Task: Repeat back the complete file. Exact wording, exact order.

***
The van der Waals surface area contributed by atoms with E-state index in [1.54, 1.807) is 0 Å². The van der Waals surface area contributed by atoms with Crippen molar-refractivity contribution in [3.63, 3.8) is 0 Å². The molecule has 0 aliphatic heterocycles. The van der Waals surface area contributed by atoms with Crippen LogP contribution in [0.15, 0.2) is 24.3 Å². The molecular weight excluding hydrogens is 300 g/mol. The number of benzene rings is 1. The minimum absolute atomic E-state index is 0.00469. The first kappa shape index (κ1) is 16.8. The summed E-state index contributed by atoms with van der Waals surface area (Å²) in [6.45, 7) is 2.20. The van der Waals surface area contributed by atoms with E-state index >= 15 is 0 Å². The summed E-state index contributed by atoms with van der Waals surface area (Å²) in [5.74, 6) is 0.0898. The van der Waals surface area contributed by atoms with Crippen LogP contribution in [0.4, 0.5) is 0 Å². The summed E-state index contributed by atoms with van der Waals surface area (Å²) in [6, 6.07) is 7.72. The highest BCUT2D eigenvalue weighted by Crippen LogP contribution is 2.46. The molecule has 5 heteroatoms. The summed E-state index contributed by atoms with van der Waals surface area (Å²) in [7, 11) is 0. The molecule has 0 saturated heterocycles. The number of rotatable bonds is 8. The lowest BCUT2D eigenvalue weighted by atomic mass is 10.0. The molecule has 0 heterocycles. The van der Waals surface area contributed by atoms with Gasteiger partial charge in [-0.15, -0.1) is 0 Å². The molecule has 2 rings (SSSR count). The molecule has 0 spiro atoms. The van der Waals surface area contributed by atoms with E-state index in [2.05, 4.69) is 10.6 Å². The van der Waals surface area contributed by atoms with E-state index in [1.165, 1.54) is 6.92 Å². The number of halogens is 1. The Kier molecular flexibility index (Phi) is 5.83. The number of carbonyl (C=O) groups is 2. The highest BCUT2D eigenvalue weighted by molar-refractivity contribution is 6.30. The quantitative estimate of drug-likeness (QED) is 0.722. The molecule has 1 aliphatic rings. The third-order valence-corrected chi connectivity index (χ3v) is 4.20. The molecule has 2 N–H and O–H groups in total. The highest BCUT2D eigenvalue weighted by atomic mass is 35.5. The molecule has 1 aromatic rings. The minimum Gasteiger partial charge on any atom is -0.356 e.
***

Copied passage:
The van der Waals surface area contributed by atoms with E-state index in [1.54, 1.807) is 0 Å². The van der Waals surface area contributed by atoms with Crippen molar-refractivity contribution in [3.63, 3.8) is 0 Å². The molecule has 0 aliphatic heterocycles. The van der Waals surface area contributed by atoms with Crippen LogP contribution in [0.15, 0.2) is 24.3 Å². The molecular weight excluding hydrogens is 300 g/mol. The number of benzene rings is 1. The minimum absolute atomic E-state index is 0.00469. The first kappa shape index (κ1) is 16.8. The summed E-state index contributed by atoms with van der Waals surface area (Å²) in [6.45, 7) is 2.20. The van der Waals surface area contributed by atoms with E-state index >= 15 is 0 Å². The summed E-state index contributed by atoms with van der Waals surface area (Å²) in [5.74, 6) is 0.0898. The van der Waals surface area contributed by atoms with Crippen LogP contribution in [0.4, 0.5) is 0 Å². The summed E-state index contributed by atoms with van der Waals surface area (Å²) in [6, 6.07) is 7.72. The highest BCUT2D eigenvalue weighted by Crippen LogP contribution is 2.46. The molecule has 5 heteroatoms. The summed E-state index contributed by atoms with van der Waals surface area (Å²) in [7, 11) is 0. The molecule has 0 saturated heterocycles. The number of rotatable bonds is 8. The lowest BCUT2D eigenvalue weighted by atomic mass is 10.0. The molecule has 0 heterocycles. The van der Waals surface area contributed by atoms with Gasteiger partial charge in [-0.15, -0.1) is 0 Å². The molecule has 2 rings (SSSR count). The molecule has 0 spiro atoms. The van der Waals surface area contributed by atoms with E-state index in [2.05, 4.69) is 10.6 Å². The van der Waals surface area contributed by atoms with E-state index in [1.165, 1.54) is 6.92 Å². The number of halogens is 1. The Kier molecular flexibility index (Phi) is 5.83. The number of carbonyl (C=O) groups is 2. The highest BCUT2D eigenvalue weighted by molar-refractivity contribution is 6.30. The quantitative estimate of drug-likeness (QED) is 0.722. The molecule has 1 aliphatic rings. The third-order valence-corrected chi connectivity index (χ3v) is 4.20. The molecule has 2 N–H and O–H groups in total. The highest BCUT2D eigenvalue weighted by atomic mass is 35.5. The molecule has 1 aromatic rings. The minimum Gasteiger partial charge on any atom is -0.356 e.